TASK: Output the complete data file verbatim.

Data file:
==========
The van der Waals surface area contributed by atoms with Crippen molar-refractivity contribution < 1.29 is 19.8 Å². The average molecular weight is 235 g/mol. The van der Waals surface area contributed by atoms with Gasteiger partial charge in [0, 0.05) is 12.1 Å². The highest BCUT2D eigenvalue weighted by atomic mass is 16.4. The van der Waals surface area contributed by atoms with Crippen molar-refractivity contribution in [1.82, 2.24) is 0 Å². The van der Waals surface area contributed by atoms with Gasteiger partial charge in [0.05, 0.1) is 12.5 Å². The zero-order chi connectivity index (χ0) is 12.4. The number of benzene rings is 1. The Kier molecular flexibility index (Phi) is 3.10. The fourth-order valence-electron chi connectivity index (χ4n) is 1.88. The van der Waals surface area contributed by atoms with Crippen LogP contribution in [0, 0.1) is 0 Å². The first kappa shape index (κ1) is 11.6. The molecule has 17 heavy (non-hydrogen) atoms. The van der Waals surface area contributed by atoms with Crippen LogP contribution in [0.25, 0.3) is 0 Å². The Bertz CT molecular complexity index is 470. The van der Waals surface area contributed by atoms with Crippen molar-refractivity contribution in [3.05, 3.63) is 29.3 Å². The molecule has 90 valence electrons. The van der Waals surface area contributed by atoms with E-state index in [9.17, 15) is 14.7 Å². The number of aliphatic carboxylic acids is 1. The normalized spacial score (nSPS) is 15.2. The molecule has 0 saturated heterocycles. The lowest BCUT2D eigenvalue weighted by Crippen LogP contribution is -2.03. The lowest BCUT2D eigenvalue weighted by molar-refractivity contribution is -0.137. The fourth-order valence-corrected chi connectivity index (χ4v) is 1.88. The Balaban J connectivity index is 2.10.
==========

The van der Waals surface area contributed by atoms with Crippen molar-refractivity contribution < 1.29 is 19.8 Å². The average molecular weight is 235 g/mol. The van der Waals surface area contributed by atoms with Gasteiger partial charge in [0, 0.05) is 12.1 Å². The highest BCUT2D eigenvalue weighted by atomic mass is 16.4. The van der Waals surface area contributed by atoms with Crippen molar-refractivity contribution in [1.82, 2.24) is 0 Å². The van der Waals surface area contributed by atoms with Gasteiger partial charge in [0.05, 0.1) is 12.5 Å². The zero-order chi connectivity index (χ0) is 12.4. The number of benzene rings is 1. The Kier molecular flexibility index (Phi) is 3.10. The fourth-order valence-electron chi connectivity index (χ4n) is 1.88. The van der Waals surface area contributed by atoms with Crippen LogP contribution in [0, 0.1) is 0 Å². The first kappa shape index (κ1) is 11.6. The molecule has 17 heavy (non-hydrogen) atoms. The van der Waals surface area contributed by atoms with Crippen LogP contribution in [0.25, 0.3) is 0 Å². The Bertz CT molecular complexity index is 470. The van der Waals surface area contributed by atoms with Crippen molar-refractivity contribution in [3.05, 3.63) is 29.3 Å². The molecule has 90 valence electrons. The van der Waals surface area contributed by atoms with E-state index in [9.17, 15) is 14.7 Å². The number of aliphatic carboxylic acids is 1. The normalized spacial score (nSPS) is 15.2. The molecule has 0 saturated heterocycles. The lowest BCUT2D eigenvalue weighted by Crippen LogP contribution is -2.03. The lowest BCUT2D eigenvalue weighted by molar-refractivity contribution is -0.137. The fourth-order valence-corrected chi connectivity index (χ4v) is 1.88. The Balaban J connectivity index is 2.10.